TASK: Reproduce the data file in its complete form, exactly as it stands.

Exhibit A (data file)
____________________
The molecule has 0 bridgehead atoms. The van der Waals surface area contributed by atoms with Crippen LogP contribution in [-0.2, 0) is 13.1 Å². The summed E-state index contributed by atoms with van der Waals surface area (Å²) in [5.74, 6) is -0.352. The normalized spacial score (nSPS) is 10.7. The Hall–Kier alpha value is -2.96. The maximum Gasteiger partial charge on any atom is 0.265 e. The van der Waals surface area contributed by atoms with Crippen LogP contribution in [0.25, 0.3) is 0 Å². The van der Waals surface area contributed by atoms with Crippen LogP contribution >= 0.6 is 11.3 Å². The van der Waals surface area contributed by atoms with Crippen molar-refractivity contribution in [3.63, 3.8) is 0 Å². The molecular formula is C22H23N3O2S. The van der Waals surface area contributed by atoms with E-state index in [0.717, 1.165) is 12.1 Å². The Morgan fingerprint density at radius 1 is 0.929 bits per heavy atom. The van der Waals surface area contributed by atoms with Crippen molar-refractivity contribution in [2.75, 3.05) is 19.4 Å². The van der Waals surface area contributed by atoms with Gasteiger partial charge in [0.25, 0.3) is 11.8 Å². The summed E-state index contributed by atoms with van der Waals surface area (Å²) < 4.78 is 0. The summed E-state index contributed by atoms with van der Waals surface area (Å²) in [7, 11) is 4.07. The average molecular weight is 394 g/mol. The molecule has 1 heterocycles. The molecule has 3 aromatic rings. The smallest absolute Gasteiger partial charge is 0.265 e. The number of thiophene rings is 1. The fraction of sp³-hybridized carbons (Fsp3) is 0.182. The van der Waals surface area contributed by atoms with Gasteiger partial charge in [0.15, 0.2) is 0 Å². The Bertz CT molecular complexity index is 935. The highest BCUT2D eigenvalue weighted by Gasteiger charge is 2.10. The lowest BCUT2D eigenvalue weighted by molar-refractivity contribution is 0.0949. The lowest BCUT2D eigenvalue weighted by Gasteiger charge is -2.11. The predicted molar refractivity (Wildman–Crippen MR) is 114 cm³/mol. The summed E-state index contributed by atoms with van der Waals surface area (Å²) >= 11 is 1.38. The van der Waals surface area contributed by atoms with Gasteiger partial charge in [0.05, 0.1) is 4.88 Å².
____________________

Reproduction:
The molecule has 0 bridgehead atoms. The van der Waals surface area contributed by atoms with Crippen LogP contribution in [-0.2, 0) is 13.1 Å². The summed E-state index contributed by atoms with van der Waals surface area (Å²) in [5.74, 6) is -0.352. The normalized spacial score (nSPS) is 10.7. The Hall–Kier alpha value is -2.96. The maximum Gasteiger partial charge on any atom is 0.265 e. The van der Waals surface area contributed by atoms with Crippen LogP contribution in [0.25, 0.3) is 0 Å². The van der Waals surface area contributed by atoms with Crippen LogP contribution >= 0.6 is 11.3 Å². The van der Waals surface area contributed by atoms with Crippen molar-refractivity contribution in [3.63, 3.8) is 0 Å². The molecular formula is C22H23N3O2S. The van der Waals surface area contributed by atoms with E-state index in [0.717, 1.165) is 12.1 Å². The Morgan fingerprint density at radius 1 is 0.929 bits per heavy atom. The van der Waals surface area contributed by atoms with Crippen molar-refractivity contribution in [2.75, 3.05) is 19.4 Å². The van der Waals surface area contributed by atoms with Gasteiger partial charge in [0.25, 0.3) is 11.8 Å². The summed E-state index contributed by atoms with van der Waals surface area (Å²) < 4.78 is 0. The summed E-state index contributed by atoms with van der Waals surface area (Å²) in [7, 11) is 4.07. The average molecular weight is 394 g/mol. The molecule has 1 heterocycles. The molecule has 3 aromatic rings. The smallest absolute Gasteiger partial charge is 0.265 e. The number of thiophene rings is 1. The fraction of sp³-hybridized carbons (Fsp3) is 0.182. The van der Waals surface area contributed by atoms with Gasteiger partial charge in [0.15, 0.2) is 0 Å². The Bertz CT molecular complexity index is 935. The highest BCUT2D eigenvalue weighted by Gasteiger charge is 2.10. The lowest BCUT2D eigenvalue weighted by molar-refractivity contribution is 0.0949. The lowest BCUT2D eigenvalue weighted by Gasteiger charge is -2.11. The predicted molar refractivity (Wildman–Crippen MR) is 114 cm³/mol. The summed E-state index contributed by atoms with van der Waals surface area (Å²) >= 11 is 1.38. The van der Waals surface area contributed by atoms with Gasteiger partial charge in [0.05, 0.1) is 4.88 Å².